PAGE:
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The thing what I want to do is just replacing one field of structure on the vector of structure if the condition was satisfied . So here is my code:

struct DataST{
    int S_num,Charge,Duplicate_Nu;
    float PEP;
    string PEPTIDE;
    vector<MZIntensityPair> pairs;
    bool GetByT(const DataST& r,int T)
    {
      switch (T)
      {
          case 1:
            return (S_num == r.S_num);
          case 2:
            return (Charge == r.Charge);
          case 3:
            return !(PEPTIDE.compare(r.PEPTIDE));
          case 4:
            return (Duplicate_Nu == r.Duplicate_Nu);
          case 5:
            return ((S_num == r.S_num)&&(Charge == r.Charge));
          default:
            return false;
      }
    }
  };
int main()
{
 .
 .
 vector<DataST> spectrums;
 .
 .
 DataST tempDT_dup;
 tempDT_dup.PEPTIDE="Test";
 replace_if(spectrums.begin(), spectrums.end(), boost::bind(&DataST::GetByT, _1,tempDT_dup,3),11);
 .
 .
}

So in this examle I want to change all the Duplicate_Nu of spectrums items with 11 if the PEPTIDE filed of that item is equal to "test" but I got error below while I want to use function GetByT instead of operation "="

/usr/include/c++/4.6/bits/stl_algo.h:4985:4: error: no match for ‘operator=’ in ‘_first._gnu_cxx::__normal_iterator<_Iterator, _Container>::operator* with _Iterator = DataST*, _Container = std::vector, __gnu_cxx::__normal_iterator<_Iterator, _Container>::reference = DataST& = __new_value’ /usr/include/c++/4.6/bits/stl_algo.h:4985:4: note: candidate is: hello_pwiz/hello_pwiz.cpp:14:8: note: DataST& DataST::operator=(const DataST&) hello_pwiz/hello_pwiz.cpp:14:8: note: no known conversion for argument 1 from ‘int DataST::* const’ to ‘const DataST&’

share|improve this question
up vote 4 down vote accepted

The problem thus far is that you are trying to pass a non-copyable object by copy. This is because anything that you supply as arguments to boost::bind() is being copied.

boost::bind(&DataST::GetByT, _1,tempDT_dup,3),
                                 /|\
                                  |
  This means pass by copy. --------

What you have to do if you do not wish to pass by copy is to pass by pointer (copying a pointer won't do any harm). Alternatively, you may use boost::ref to pass by reference, for example:

boost::bind(&DataST::GetByT, _1,boost::ref(tempDT_dup),3),

Another problem is that you specify 11 as the last argument to std::replace_if(). It is a value that an element should be replaced with (if predicate returns true). It should be of the same type as objects stored in your array (or be convertible to). But you cannot convert 11 (which is a plain signed integer aka int) to an object of type DataST. You need something like this:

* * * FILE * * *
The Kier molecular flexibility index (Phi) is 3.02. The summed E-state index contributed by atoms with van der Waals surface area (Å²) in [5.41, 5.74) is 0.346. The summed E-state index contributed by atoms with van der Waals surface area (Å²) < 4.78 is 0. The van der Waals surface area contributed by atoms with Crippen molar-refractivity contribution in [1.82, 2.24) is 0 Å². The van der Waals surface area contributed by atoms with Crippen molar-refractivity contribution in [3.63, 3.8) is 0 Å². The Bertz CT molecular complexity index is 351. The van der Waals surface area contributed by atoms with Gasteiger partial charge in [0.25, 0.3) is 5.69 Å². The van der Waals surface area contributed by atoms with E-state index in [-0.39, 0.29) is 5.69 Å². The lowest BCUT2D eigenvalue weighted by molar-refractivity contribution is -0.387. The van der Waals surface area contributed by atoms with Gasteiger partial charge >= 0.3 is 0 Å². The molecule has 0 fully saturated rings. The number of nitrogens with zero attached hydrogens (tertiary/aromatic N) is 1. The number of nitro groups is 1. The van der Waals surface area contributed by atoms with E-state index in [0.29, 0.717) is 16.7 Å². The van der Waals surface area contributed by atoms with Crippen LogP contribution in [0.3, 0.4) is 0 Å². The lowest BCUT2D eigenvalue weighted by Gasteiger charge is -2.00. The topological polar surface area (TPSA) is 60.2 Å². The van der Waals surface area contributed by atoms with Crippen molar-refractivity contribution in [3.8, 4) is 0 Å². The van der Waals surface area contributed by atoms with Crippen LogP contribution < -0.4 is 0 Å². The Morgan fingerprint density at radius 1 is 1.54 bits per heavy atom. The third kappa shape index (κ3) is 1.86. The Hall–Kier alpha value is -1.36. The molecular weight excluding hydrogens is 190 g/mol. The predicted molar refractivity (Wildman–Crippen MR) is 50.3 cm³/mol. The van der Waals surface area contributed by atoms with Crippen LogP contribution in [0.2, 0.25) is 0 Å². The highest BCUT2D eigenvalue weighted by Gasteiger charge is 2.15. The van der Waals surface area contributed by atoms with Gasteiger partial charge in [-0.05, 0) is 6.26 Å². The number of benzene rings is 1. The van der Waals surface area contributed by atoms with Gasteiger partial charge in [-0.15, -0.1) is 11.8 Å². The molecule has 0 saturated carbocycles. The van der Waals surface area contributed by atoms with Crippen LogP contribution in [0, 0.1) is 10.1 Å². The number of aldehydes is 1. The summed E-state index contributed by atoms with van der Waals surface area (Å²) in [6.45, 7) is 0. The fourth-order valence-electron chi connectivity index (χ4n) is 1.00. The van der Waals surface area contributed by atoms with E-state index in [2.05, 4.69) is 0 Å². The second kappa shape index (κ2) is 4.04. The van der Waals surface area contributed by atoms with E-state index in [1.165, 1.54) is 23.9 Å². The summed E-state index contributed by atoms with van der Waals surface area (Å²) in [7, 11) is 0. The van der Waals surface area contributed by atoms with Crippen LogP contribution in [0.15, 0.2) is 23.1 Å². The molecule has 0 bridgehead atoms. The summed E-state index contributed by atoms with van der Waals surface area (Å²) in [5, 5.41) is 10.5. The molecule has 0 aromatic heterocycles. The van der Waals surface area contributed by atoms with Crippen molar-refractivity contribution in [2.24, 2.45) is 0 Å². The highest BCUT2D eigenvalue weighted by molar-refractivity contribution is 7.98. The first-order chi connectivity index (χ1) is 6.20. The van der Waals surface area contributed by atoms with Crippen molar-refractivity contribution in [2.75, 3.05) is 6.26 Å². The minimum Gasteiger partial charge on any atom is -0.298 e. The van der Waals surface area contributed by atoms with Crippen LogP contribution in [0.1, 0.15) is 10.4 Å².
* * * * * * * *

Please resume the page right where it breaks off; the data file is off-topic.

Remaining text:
vector<DataST> spectrums;
DataST tempDT_dup;
DataST replacee; // What you want to replace with...
replace_if(spectrums.begin(), spectrums.end(),
           bind(&DataST::GetByT, _1, boost::ref(tempDT_dup), 3),
                replacee);
share|improve this answer
    
No the problem is still remain (With the same error) – khikho Nov 30 '12 at 14:55
    
@khikho: Yeap, yeap, sorry — I have extended the answer. – user405725 Nov 30 '12 at 15:17
    
UPDATE part I can't use DataST replacee because I just want to update one filed of the structure which the if predicate returns true (In this case I just want to update Duplicate_Nu). [3 is the argument on function GetByT and it's not the replacing value] – khikho Nov 30 '12 at 15:28
    
@khikho: Then you are simply using a wrong tool for the job. Replace if replaces objects inside a container. Even though you could overload an assignment operator to make it finally work, I won't do that if I were you. Consider binding 11 as well, checking condition yourself and update internal field inside GetByT function (better rename it) and use that with std::for_each. Or simply do it without this extra mambo-jumbo — just iterator through the array. It will make your code hell of a lot simpler, cleaner and easier to read and understand (for everyone). – user405725 Nov 30 '12 at 15:30
    
Do you think this approach (for_each) is practical (in terms of complexity) on not short vector (~1,000,000 items) ? – khikho Dec 3 '12 at 11:08

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